Given how the second pairing of Jake Muzzin and Justin Holl have struggled this season, it wouldn’t be wise to have another defense-first player with Muzzin as he hasn’t been consistent with his decision-making and play. If Muzzin replicated his play from last season with his two-way play, you could make a case to have Lyubushkin on his right side as he would be a perfect replacement for Holl. Then again, that could be in Keefe’s game plan.  

The most ideal situation is to have him with a more offensively minded player to have the balance like T.J. Brodie with Morgan Rielly. Could Lyubushkin be paired with Rasmus Sandin on the left side as strong third pairing? It’s very possible given Sandin’s speed and strong transitional game. Or, does Rasmus Sandin move up to the right side with Muzzin as he felt comfortable against the Pittsburgh Penguins? Does Travis Dermott assume the left side and Lyubushkin serve as his partner on the third pair? The options are there.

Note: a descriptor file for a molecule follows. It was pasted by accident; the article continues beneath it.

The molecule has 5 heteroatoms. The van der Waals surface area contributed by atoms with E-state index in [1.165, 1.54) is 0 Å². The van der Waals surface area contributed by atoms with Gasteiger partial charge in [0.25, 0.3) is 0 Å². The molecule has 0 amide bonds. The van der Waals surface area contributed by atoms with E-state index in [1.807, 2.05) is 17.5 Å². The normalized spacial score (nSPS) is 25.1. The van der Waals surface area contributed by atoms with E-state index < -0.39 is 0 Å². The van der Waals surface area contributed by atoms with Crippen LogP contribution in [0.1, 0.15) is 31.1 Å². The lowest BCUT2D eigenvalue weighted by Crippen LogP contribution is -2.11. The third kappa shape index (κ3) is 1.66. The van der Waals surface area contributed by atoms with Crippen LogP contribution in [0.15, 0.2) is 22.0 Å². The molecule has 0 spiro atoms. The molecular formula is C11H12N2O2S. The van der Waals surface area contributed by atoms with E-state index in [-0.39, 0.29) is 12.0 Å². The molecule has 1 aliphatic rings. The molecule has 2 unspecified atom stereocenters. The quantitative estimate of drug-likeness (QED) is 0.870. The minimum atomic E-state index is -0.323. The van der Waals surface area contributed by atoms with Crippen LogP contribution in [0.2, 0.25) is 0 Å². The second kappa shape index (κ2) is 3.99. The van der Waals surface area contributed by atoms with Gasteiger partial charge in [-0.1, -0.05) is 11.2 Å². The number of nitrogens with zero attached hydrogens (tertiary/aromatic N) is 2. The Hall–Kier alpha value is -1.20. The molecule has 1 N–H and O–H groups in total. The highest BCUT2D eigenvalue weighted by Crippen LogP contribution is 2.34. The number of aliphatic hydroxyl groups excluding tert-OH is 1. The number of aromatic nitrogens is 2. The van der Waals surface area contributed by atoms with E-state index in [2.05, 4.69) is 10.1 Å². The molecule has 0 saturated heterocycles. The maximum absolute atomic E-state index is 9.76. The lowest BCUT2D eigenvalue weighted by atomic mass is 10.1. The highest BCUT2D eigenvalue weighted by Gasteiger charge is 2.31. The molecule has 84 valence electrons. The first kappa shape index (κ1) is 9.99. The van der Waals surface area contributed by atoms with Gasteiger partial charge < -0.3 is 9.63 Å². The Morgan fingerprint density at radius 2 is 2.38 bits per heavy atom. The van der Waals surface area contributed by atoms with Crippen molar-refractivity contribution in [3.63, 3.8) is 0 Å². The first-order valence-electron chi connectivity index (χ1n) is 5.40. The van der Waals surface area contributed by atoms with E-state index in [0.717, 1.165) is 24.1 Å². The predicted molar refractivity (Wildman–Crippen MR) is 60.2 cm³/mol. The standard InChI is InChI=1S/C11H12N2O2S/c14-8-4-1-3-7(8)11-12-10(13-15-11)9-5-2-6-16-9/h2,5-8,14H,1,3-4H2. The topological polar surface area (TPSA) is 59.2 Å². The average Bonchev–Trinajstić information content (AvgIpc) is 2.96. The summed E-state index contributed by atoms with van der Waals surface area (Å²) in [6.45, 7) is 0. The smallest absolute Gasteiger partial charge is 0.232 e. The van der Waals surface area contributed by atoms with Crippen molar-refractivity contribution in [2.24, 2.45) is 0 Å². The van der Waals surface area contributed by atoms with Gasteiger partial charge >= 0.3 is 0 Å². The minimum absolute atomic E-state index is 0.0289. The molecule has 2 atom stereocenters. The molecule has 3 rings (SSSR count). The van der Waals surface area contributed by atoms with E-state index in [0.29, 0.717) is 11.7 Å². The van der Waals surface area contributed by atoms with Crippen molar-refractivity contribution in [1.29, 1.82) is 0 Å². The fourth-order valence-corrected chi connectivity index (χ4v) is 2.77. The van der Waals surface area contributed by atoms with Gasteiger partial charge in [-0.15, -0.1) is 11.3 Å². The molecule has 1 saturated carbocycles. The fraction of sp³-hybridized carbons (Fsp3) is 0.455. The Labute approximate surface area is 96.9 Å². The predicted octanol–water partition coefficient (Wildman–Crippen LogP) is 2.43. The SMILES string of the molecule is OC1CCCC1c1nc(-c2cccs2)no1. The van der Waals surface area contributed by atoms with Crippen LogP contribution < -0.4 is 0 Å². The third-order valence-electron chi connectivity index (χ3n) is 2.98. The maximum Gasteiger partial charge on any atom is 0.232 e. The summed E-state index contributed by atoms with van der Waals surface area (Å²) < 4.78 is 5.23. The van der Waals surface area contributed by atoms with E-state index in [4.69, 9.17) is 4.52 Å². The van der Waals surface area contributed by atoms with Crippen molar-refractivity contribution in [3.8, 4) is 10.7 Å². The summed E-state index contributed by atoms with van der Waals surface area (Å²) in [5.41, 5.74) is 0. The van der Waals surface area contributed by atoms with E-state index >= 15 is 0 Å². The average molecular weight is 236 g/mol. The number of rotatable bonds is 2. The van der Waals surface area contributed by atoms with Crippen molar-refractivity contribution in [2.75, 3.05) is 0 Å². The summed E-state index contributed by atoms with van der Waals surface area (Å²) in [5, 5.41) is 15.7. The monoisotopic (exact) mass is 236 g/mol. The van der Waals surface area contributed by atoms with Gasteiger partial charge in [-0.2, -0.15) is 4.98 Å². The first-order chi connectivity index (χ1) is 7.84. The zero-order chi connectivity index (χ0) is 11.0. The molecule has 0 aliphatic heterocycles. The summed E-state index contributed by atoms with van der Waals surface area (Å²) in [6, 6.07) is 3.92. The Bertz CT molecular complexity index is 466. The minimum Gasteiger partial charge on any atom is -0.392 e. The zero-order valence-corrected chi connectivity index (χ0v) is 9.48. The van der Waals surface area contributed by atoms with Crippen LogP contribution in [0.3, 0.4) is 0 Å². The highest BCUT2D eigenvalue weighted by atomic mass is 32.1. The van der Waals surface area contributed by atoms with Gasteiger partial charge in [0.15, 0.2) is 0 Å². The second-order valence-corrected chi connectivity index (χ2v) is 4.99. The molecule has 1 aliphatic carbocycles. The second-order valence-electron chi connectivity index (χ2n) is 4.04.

Dubas Sheds Ritchie’s Contract

The biggest talking point was Ritchie’s contract and whether or not Dubas was able to move it. He hasn’t performed well with nine points in 33 games and has really struggled to keep up with the quickness of the Maple Leafs lineup. Dubas was able to do just that and shed contract that wasn’t providing much value. 

Nick Ritchie Toronto Maple Leafs
Nick Ritchie, Toronto Maple Leafs (Amy Irvin / The Hockey Writers)

Ritchie was given every opportunity to succeed– including time on the top line to start the season with Auston Matthews and Mitch Marner. However, it just didn’t work out. There were times where he was finding his footing, but the consistency wasn’t there. As a result, he was placed on waivers in January and the experiment came to an end